Recommended (long) read: Cell cycle dependence of cisplatin- and carboplatin-induced DNA damage responses in human cells lacking or expressing DNA polymerase η, thesis by Sangamitra Villalan, Centre for Chromosome Biology, National University of Ireland, Galway (now at the Wolfson Gene Therapy unit, UCL)

Thimerosal, a mercury-containing preservative, is one of the most widely used preservatives and found in a variety of biological products. Concerns over its possible toxicity have reemerged recently due to its use in vaccines. Thimerosal has also been reported to be markedly cytotoxic to neural tissue. However, little is known regarding thimerosal-induced toxicity in muscle tissue. Therefore, we investigated the cytotoxic effect of thimerosal and its possible mechanisms on mouse C2C12 myoblast cells…

youtube

Body’s ‘serial killers’ captured on film destroying cancer cells in 3D

A dramatic video has captured the behaviour of cytotoxic T cells – the body’s ‘serial killers’ – as they hunt down and eliminate cancer cells before moving on to their next target. - See more at: http://www.cam.ac.uk/research/news/bodys-serial-killers-captured-on-film-destroying-cancer-cells#sthash.ixUphPbu.dpuf

See more  

This study demonstrates the efficacy of EGCG in reversing the progression of crescentic glomerulonephritis in mice by targeting multiple signaling and inflammatory pathways.

PMID:  PLoS One. 2015 ;10(3):e0119543. Epub 2015 Mar 18. PMID: 25785827 Abstract Title:  Green tea polyphenol (-)-epigallocatechin-3-gallate restores Nrf2 activity and ameliorates crescentic glomerulonephritis. Abstract:  Crescentic glomerulonephritis (GN) is the most severe form of GN and is associated with significant morbidity and mortality despite aggressive immunotherapy with steroids, cytotoxic drugs, and plasmapheresis. We examined the therapeutic efficacy of the green tea polyphenol (-)-epigallocatechin-3-gallate (EGCG, 50 mg/kg BW/day x3 weeks), a potent anti-inflammatory and anti-oxidant agent, on experimental crescentic GN induced in 129/svJ mice by administration of rabbit anti-mouse glomerular basement membrane sera. Routine histology and key molecules involved in inflammatory and redox signaling were studied. EGCG treatment significantly reduced mortality, decreased proteinuria and serum creatinine, and markedly improved renal histology when compared with vehicle-treated mice. The improvements in renal function and histology were accompanied by the restoration of Nrf2 signaling (which was impaired in vehicle-treated mice) as shown by increased nuclear translocation of Nrf2 and cytoplasmic glutamate cysteine ligase catalytic subunit, glutamate cysteine ligase modifier subunit, and glutathione peroxidase. EGCG-treated mice also showed reduction in p-Akt, p-JNK, p-ERK1/2 and p-P38 as well as restoration of PPARγ and SIRT1 levels. Lower dose of EGCG (25 mg/kg BW/day x2 weeks) treatment also significantly decreased proteinuria and serum creatinine, and markedly improved renal histology when compared with vehicle-treated mice. Thus, our data illustrate the efficacy of EGCG in reversing the progression of crescentic GN in mice by targeting multiple signaling and inflammatory pathways as well as countering oxidative stress. http://j.mp/1L08dty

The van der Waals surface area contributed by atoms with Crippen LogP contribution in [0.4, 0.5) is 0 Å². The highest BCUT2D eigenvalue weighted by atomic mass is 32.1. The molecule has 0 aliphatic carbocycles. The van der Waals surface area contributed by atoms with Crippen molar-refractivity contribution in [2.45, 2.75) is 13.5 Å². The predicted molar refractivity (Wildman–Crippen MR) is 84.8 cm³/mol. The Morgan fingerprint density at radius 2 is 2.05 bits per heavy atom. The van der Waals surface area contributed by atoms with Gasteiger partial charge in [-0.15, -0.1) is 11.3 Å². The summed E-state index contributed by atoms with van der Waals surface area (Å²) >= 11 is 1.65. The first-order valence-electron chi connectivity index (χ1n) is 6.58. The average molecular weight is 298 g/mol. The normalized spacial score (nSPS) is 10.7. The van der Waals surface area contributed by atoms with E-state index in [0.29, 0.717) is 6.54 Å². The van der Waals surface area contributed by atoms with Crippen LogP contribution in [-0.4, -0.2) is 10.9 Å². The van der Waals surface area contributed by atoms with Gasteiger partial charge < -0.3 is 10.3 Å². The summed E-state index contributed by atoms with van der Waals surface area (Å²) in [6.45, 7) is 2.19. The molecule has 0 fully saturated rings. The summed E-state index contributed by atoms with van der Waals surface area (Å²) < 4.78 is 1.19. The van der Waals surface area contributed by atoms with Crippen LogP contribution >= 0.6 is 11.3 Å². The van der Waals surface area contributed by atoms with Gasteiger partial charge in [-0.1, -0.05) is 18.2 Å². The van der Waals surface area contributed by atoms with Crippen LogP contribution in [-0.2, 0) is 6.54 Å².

On A New Day--

09/18/11

Life is a gateway drug.
Open up those channels
Let it all rush in.
Swirls of serotonin and dopamine clogging those reuptake inhibitors.

MDMA-zing.
180 flip and the world is starting to feel right side up again.

Your memories don’t belong here anymore.
Neither of us deserves that.

Hallelujah. Rest in Peace.

Clarity swooshing in like a random windstorm
to clear out the dusty cobwebs in my heart’s hidden nooks and crannies.

Hello again, old friend!
I see him.
For the first time it seems.
Really see– to peer into instead of through.
And I do believe I like what is there.

You were cytotoxic.
Poison to my very cells.
Just your presence alone
was enough to prove lethal.
I was always told
but it’s one thing to hear
and another thing to have lived.
I’m so thankful to have lived– even if that is a cut & sewn existence.

I will be okay.
It’s actually in sight now–
a finish line to signify a start.

Once again, I urge